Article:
Typing Faster

September 15, 2010

It’s Not TV. Or Is It? HBO’s Declining Subscriber Numbers

Filed under: Future of TV, HBO — petertypingfaster @ 7:04 am

For years HBO’s catch phrase “It’s Not TV. It’s HBO.” rang true. HBO was the channel of The Sopranos and The Wire. Rome and Carnivale. HBO would put shows on the air that no other broadcast network would think of touching. It carved out a niche for itself with bold, daring drama, and subscribers flocked to the channel because of it.

But not anymore.

As of the second quarter of 2010, “…HBO had 28.6 million subscribers…its lowest total in four years and the second of its first back-to-back quarterly declines in at least six years.”

So what happened? Why the sudden disappearance of subscribers? While execs at HBO were quick to point he figure at the “…unprecedented downturn in U.S. multichannel subscribers…” upon further reflection that explanation doesn’t seem to hold water. If it really was a general trend amongst all pay channels you’d expect to see the effects amongst all of them. Unfortunately that’s not the case.

HBO’s smaller pay-TV competitors, Showtime and Starz, saw increases in the second quarter; why HBO would feel the pinch from the multichannel meltdown but not its competitors suggests there may be other factors at play.

Starz and Showtime have both been on a steady rise for years: Showtime has increased by 6 million subs over the past six years, to 18.2 million in the second quarter, while Starz is close behind with 17.3 million, though its rate of increase has been less dramatic.

HBO is in a league of its own on a sheer subscriber basis, and its $1.2 billion in earnings dwarf those generated by its competitors. But that subscriber toll has been hovering between 28-29 million since 2006.

So if the general state of pay channel subscriptions, and the economy in general isn’t to blame, then what is? THR makes an interesting suggestion, namely that the key factor to blame is DirectTV.

The nation’s biggest satellite service has been locked in bruising carriage negotiations with HBO all year, according to people familiar with the talks, and applying pressure to get the desired deal terms by employing an unknown but brutally effective tactic: drastic reduction of the promotional support crucial to “upselling” HBO to subscribers.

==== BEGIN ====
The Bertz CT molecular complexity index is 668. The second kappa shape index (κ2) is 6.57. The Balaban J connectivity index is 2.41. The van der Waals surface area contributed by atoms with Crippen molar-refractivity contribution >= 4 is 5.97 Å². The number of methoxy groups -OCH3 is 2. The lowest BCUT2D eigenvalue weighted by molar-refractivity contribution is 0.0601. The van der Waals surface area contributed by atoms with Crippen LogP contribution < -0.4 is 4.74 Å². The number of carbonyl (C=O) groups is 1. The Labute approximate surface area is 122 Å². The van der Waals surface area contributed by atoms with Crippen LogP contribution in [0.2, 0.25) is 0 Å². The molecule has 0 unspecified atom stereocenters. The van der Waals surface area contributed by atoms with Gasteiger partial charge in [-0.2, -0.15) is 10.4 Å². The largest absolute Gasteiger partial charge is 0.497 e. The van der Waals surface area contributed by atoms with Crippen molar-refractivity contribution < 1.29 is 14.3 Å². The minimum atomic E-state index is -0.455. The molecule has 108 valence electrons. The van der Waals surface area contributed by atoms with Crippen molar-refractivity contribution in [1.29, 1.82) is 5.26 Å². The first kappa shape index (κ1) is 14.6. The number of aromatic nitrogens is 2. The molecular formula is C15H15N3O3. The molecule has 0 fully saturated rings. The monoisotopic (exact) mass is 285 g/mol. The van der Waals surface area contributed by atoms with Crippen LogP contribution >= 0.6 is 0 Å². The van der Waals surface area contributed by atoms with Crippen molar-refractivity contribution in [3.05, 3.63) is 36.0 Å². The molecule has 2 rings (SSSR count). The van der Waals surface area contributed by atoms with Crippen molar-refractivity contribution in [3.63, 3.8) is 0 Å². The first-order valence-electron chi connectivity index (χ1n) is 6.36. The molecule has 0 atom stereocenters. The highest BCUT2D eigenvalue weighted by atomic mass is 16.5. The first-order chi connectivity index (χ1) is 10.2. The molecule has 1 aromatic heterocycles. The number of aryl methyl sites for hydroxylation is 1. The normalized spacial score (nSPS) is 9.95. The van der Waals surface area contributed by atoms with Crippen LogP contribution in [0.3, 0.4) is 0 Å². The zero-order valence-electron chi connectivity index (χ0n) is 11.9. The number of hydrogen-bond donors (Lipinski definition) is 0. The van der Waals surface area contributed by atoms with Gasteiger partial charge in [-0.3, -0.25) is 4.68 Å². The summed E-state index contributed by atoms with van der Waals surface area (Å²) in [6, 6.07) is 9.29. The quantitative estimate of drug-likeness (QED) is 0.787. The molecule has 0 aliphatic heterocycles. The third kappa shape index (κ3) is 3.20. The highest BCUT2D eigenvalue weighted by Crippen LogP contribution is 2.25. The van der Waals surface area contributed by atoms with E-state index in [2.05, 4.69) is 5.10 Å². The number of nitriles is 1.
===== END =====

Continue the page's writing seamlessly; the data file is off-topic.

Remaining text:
For all the attention original programming like “True Blood” gets, it’s the less sexy subject known in the industry as affiliate marketing that is just as crucial a variable in the premium-TV business. Hunky bloodsuckers don’t sink their teeth into subscribers’ wallets without the efforts of distributors pitching in promotional dollars via direct mail, online ads, local events and the persistent hawking of customer-service representatives over the phones.

So when a distributor the size of DirecTV pulls back on all that, a pay-TV network is going to feel the pain like a vampire at sunrise. No matter how much HBO spends — even the $200 million forked over for “Pacific” — bang for the buck can’t be maximized without operators there to shill for the show.

“The marketing is hugely tied to how subscriber growth goes,” said Deana Myers, pay-TV analyst with SNL Kagan. “There’s so many elements to why subscribers sign up. It’s not all about original programming.”

And that’s the politics of show.


1 Comment »

  1. I believe this was Super Channel’s argument when they were having trouble gaining any traction in Canada. They complained Rogers was burying them by not helping promote the station to subscribers, etc.

    Comment by Nick — September 15, 2010 @ 9:16 am

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